Please use this identifier to cite or link to this item: http://repositorio.unicamp.br/jspui/handle/REPOSIP/194067
Type: Artigo de periódico
Title: The Brain As A Symbol-processing Machine.
Author: Rocha, A F
Abstract: The knowledge accumulated about the biochemistry of the synapsis in the last decades completely changes the notion of brain processing founded exclusively over an electrical mechanism, toward that supported by a complex chemical message exchange occurring both locally, at the synaptic site, as well as at other localities, depending on the solubility of the involved chemical substances in the extracellular compartment. These biochemical transactions support a rich symbolic processing of the information both encoded by the genes and provided by actual data collected from the surrounding environment, by means of either special molecular or cellular receptor systems. In this processing, molecules play the role of symbols and chemical affinity shared by them specifies the syntax for symbol manipulation in order to process and to produce chemical messages. In this context, neurons are conceived as message-exchanging agents. Chemical strings are produced and stored at defined places, and ionic currents are used to speed up message delivery. Synaptic transactions can no longer be assumed to correspond to a simple process of propagating numbers powered by a factor measuring the presynaptic capacity to influence the postsynaptic electrical activity, but they must be modeled by more powerful formal tools supporting both numerical and symbolic calculations. It is proposed here that formal language theory is the adequate mathematical tool to handle such symbolic processing. The purpose of the present review is therefore: (a) to discuss the relevant and recent literature about trophic factors, signal transduction mechanisms, neuromodulators and neurotransmitters in order (b) to point out the common features of these correlated processes; and (c) to show how they may be organized into a formal model supported by the theory of fuzzy formal languages (d) to model the brain as a distributed intelligent problem solver.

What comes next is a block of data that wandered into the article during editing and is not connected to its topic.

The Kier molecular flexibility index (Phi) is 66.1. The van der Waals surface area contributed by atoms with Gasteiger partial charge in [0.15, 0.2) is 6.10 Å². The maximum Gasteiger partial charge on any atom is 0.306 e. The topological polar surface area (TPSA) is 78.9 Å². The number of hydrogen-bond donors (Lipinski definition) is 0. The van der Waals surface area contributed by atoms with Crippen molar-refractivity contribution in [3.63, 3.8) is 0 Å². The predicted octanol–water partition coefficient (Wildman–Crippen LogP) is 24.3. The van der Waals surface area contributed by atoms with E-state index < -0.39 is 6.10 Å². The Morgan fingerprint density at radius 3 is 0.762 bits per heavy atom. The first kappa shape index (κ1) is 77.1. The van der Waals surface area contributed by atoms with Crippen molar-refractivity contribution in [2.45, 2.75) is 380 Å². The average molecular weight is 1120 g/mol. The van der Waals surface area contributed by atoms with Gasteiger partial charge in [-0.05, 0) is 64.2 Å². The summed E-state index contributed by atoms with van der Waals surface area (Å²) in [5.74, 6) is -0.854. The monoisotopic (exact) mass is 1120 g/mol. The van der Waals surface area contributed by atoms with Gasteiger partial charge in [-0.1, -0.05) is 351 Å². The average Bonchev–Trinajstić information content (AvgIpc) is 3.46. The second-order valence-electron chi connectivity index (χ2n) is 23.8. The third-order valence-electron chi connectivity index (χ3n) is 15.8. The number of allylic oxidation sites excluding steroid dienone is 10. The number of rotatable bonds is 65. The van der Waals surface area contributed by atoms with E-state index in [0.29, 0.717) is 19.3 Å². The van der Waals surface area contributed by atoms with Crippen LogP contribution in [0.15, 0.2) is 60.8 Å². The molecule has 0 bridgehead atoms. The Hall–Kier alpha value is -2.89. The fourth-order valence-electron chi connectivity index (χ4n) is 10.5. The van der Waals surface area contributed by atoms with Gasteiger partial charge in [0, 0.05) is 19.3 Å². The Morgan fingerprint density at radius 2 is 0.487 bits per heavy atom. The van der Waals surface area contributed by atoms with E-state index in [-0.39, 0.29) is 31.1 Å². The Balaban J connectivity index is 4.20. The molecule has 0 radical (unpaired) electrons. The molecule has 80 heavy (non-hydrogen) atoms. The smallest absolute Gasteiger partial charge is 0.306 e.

Subject: Animals
Brain
Humans
Mental Processes
Synapses
Rights: fechado
Identifier DOI: 
Address: http://www.ncbi.nlm.nih.gov/pubmed/9364610
Date Issue: 1997
Appears in Collections:Artigos e Materiais de Revistas Científicas - Unicamp

Files in This Item:
File SizeFormat 
pmed_9364610.pdf7.92 MBAdobe PDFView/Open


Items in DSpace are protected by copyright, with all rights reserved, unless otherwise indicated.